place that we usually call a "cube farm" even at 35 hours a
week an employee spends the significant amount of their awake week in
their office, just think 24 * 7 = 168, but then you have to subtract
8 hours a night (recommended sleep for an adult) 8 * 7 = 56 so now we
have 112 hours a week left for the person, subtract another 2 hours
per the 5 work days for commute time, 5 hours for lunch during the
work week and we're left with 97 hours for the week, so at 40 hours
we spend just under half of our time at the office, and thats taking
in account the weekend!  So while we should never turn an office
into a home like setting it is important to ensure that employees are
comfortable in their environment.  The easiest way to do that is
actually also one of the cheapest ways, take away the fancy glass
walls, the water fountain in the entry way, the marble floors, etc
and give your employees a warm, open, and collaborative environment. 
Allow employees the opportunity to decorate their surroundings (no
that does not mean allow them to offend others,) dress casually, cut
loose when appropriate, and give them ways to relax in the office. 
In Software, and I'm sure in other settings, allowing people to come
together and collaborate is a very powerful tool, create open space
with couches, open light, and easy ways to connect to the work and
don't constantly expect the employees to sit at their "desks"
or "cubes."  In my opinion in a good office, Software
developers should have a laptop and freedom to float around to
whatever desk or couch or conference room they feel the need to be
in.  

One of the big fears as a potential manager that I have about
future employees is stagnation of skills, letting an employee become
so comfortable in what they're doing that they are not expanding
their skill-set or keeping their skill-set honed.  In my opinion
the easiest way, as a developer, to keep your skills up to date is
read books, keep up with blogs, and have access to Wikipedia's
articles; the easiest way for a company to do that in these days and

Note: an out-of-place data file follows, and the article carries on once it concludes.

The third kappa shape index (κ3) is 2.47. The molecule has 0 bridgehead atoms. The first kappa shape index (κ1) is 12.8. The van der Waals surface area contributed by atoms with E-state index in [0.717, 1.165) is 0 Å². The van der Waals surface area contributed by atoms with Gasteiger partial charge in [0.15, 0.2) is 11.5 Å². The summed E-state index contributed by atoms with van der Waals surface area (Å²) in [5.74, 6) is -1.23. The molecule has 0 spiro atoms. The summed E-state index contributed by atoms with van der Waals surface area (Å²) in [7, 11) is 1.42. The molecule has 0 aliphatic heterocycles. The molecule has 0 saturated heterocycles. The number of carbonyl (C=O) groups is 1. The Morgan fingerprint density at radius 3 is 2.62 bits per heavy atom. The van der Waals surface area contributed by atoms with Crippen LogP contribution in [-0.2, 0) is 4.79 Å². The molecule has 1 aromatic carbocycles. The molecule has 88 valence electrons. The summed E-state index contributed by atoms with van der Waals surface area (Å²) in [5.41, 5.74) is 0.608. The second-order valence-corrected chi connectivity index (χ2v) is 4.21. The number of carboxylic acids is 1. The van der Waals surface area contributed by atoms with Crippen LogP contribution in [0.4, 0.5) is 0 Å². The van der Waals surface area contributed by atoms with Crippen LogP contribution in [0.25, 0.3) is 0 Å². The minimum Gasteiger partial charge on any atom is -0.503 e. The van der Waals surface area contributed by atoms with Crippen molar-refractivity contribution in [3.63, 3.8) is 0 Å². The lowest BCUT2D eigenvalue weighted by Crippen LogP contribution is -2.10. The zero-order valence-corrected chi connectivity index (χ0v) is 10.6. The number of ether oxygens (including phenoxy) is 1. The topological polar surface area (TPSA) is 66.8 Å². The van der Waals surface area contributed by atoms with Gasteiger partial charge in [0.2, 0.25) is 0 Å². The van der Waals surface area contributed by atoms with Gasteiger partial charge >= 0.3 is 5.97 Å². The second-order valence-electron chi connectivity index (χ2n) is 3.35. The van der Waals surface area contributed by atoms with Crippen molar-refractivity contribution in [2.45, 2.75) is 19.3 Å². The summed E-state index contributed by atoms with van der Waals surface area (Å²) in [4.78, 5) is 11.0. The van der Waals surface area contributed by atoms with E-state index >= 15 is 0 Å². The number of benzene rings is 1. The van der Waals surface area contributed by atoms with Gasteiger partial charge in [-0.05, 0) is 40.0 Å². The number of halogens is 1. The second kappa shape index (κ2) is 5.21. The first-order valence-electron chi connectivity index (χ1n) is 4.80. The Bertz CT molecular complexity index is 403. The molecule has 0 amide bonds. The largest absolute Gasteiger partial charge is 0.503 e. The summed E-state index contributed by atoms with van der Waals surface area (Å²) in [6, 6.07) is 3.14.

times is to provide an employee with an Amazon Kindle, these devices
are relatively cheap considering how expensive training is. 
Take for example the cost of the Kindle 2, $359 + $25 for a cover,
and an allowance of $50 dollars a month, that's just at $1000 for a
year vs. a training course on Zend Framework at $899.97 per seat
(price pulled from http://www.phparch.com/c/training/course/phpzf.) 

So let's recap, 35 hour work week (as a full time employee,) min.
of 3 weeks vacation per year, relaxed and open office area, incentive
for keeping up with industry trends and keeping skills honed, perhaps
I'm mad, but what if I'm right?  What if decreasing the amount
of expectation and increasing the amount of enablement creates a more
productive environment allowing employees to spend less time doing
more effective work as well as gain trust and loyalty to the company
they work for while enjoying their own lives.  After all, who
wants to work for a company that doesn't take them seriously, doesn't
consider the fact that people need their own lives, and that drains
all freedom during the work week.  I will be coupling the ideas
I've outlined here with a lightly modified version of Scrum
methodology on an idea I'm seeking funding for now, adding that with
the fact that the area I'm seeking to found in is rich in available
talent, perhaps I will fail but most likely not, only time will tell.

I'm hereby making an open call for people to argue with or
contribute to my ideas, let's fix what's wrong with the current
corporations and thereby making our economy and our lifestyles sick
and dying.